§  In many domains because of the rich network of associations you can assemble a large number of different document models from the same component model


§  Determining how many document types to assemble is another design problem in its own right


§  During a document analysis phase you will create an inventory of existing document types but this isn't necessarily the set of logical document types you'll end up with after you design.


§  There may be several types of documents that you want to treat as equivalent by assembling a single more general document model, or you could assemble several separate models





"Core + Contexts" Modeling & Assembly











The Customization / Contextualization Challenge









The Components in a Domain












































Subtractive Refinement












































Interoperability Challenges with Subtractive Refinement [1]


Interoperability Challenges with Subtractive Refinement [2]







































o  Customization by subtraction doesn’t work because the overlapping information isn’t explicitly identified.


Core plus Contextualization Approach

o  Alternative and more attractive approach to customization is to organize sets of document assembly components into a core library that can be reused by each contextualized document assembly.

o  The basic goal is to create a family of related document assembly models that share a common set of structures.


Core and Context Components



Core plus Contextualization in a Schedule of Classes


Core plus Contextualization in a Course Catalog


o The distinction between core and contextualized components is the degree of reuse.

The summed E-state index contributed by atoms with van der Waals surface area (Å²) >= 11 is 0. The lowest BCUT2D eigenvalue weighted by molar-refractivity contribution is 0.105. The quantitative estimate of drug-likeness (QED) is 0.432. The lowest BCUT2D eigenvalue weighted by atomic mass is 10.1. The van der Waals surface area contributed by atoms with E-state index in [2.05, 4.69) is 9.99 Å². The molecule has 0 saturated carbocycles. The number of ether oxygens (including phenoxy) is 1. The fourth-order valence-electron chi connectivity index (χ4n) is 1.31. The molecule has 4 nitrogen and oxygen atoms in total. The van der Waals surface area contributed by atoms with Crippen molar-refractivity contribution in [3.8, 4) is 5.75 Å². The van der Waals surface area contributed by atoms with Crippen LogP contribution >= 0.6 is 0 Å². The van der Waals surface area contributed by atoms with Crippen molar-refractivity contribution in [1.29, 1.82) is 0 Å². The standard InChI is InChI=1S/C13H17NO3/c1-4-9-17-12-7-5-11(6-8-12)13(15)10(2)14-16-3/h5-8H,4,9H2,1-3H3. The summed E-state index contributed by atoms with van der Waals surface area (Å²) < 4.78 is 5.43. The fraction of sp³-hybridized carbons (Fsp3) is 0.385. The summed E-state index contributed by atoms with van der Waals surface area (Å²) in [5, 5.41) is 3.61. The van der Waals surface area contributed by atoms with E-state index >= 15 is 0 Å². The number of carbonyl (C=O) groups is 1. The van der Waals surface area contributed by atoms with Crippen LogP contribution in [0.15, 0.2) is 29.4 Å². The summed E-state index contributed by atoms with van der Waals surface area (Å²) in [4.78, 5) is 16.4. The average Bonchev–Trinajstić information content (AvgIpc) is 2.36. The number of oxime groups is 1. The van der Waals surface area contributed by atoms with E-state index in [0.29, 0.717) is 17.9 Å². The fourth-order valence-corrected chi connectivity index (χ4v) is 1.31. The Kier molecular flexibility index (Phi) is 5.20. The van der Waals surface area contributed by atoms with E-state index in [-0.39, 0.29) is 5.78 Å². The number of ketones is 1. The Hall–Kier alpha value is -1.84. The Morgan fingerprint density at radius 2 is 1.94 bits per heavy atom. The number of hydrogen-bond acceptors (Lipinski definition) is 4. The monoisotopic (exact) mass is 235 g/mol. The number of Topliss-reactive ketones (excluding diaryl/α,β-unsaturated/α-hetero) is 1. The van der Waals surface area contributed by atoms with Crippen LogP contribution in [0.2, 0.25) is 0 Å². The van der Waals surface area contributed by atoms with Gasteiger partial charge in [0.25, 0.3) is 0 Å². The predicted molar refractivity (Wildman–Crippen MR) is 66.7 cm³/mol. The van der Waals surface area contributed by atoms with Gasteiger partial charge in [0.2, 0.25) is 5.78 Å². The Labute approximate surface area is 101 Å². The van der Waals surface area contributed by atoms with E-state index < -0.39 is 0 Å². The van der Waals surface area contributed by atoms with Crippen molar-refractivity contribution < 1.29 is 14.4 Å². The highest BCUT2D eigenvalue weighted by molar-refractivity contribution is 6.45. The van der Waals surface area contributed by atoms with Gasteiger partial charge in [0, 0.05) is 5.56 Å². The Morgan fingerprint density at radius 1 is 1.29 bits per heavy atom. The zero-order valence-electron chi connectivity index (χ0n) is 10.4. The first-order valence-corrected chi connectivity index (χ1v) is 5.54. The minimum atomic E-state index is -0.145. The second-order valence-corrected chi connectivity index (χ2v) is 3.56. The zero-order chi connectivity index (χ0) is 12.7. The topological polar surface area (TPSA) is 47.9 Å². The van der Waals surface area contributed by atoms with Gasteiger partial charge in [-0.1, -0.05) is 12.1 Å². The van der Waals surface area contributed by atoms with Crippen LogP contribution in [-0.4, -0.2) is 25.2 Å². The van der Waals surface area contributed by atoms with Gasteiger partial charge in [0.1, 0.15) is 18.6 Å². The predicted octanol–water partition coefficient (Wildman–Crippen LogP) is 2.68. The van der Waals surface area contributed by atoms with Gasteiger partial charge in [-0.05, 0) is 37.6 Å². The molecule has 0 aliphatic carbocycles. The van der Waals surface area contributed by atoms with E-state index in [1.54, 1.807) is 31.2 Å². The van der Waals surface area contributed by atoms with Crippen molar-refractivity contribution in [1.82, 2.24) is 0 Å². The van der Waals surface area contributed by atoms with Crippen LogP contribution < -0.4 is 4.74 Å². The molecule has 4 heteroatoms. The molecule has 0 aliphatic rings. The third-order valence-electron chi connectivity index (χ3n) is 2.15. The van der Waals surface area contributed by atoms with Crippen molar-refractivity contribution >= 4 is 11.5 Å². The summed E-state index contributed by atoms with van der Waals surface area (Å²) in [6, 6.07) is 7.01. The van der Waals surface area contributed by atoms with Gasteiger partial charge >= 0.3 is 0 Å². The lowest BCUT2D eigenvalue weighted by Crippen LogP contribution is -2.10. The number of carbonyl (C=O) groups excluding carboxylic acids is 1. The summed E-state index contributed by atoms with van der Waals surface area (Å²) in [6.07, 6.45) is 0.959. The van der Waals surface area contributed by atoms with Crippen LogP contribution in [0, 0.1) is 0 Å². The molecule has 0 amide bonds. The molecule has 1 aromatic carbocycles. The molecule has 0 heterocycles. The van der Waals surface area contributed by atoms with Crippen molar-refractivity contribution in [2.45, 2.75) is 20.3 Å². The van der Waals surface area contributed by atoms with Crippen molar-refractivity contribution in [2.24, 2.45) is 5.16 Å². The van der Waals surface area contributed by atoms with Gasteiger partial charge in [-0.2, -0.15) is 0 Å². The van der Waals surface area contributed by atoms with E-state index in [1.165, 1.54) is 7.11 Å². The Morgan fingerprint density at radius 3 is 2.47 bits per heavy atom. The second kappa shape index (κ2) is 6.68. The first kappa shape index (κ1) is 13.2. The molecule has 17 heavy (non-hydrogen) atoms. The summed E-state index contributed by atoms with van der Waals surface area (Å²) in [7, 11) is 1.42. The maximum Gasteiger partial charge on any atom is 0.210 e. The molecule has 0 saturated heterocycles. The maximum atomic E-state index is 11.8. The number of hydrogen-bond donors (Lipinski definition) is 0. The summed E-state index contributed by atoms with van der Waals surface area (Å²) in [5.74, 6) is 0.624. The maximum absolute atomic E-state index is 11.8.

Limitations of "Core + Contexts"

o   One approach is to create the smallest possible core components and leave room for them to be customized or contextualized by additional components

o   But the set of contexts that emerge is strongly shaped by the document types you are expecting to assemble, and models shaped by implementation considerations are less robust

o   Furthermore, the criteria or heuristics used to decide what "goes together" are informal and don't yield consistent results

o   But it isn't a question of "either/or" here between the traversal and the c+c approach. Think of them as influences or philosophies or approaches for document assembly that you need to balance.


Documenting the Model

o   The process of building document assembly models facilitated by using a formal notation to describe the resulting hierarchy of components.

o   Common notations are UML class diagrams, ELM tree diagrams, or tables.

o   If these notational forms are rich enough in their metadata, often encoding them into a language for implementation (such as XML Schema) can be formalized or even automated using an application program.

o   Document assembly models described as UML Class Diagrams commonly use aggregations and composite associations.

o   Aggregations (denoted by an open diamond on the parent end of the association) describe an assembly path that is optional.

o   Compositions (denoted by a filled diamond at the parent end of the association) are a specialized form of aggregation where the assembly path is mandatory.


Calendar by Event Assembly Model as a UML Class Diagram


Sample Event Calendar Assembly Model as an ELM Diagram


o   Most graphical notations do not describe all the metadata needed to describe a complete document assembly model.

o   Using tables or spreadsheet formats for document assembly models overcomes some of the limitations of graphical representations.

o   The flexibility of a customizable metadata allows for more complete semantic descriptions and customized assembly metamodels.

o   Tables are a more familiar syntax for a nontechnical audience than either the UML or ELM notations.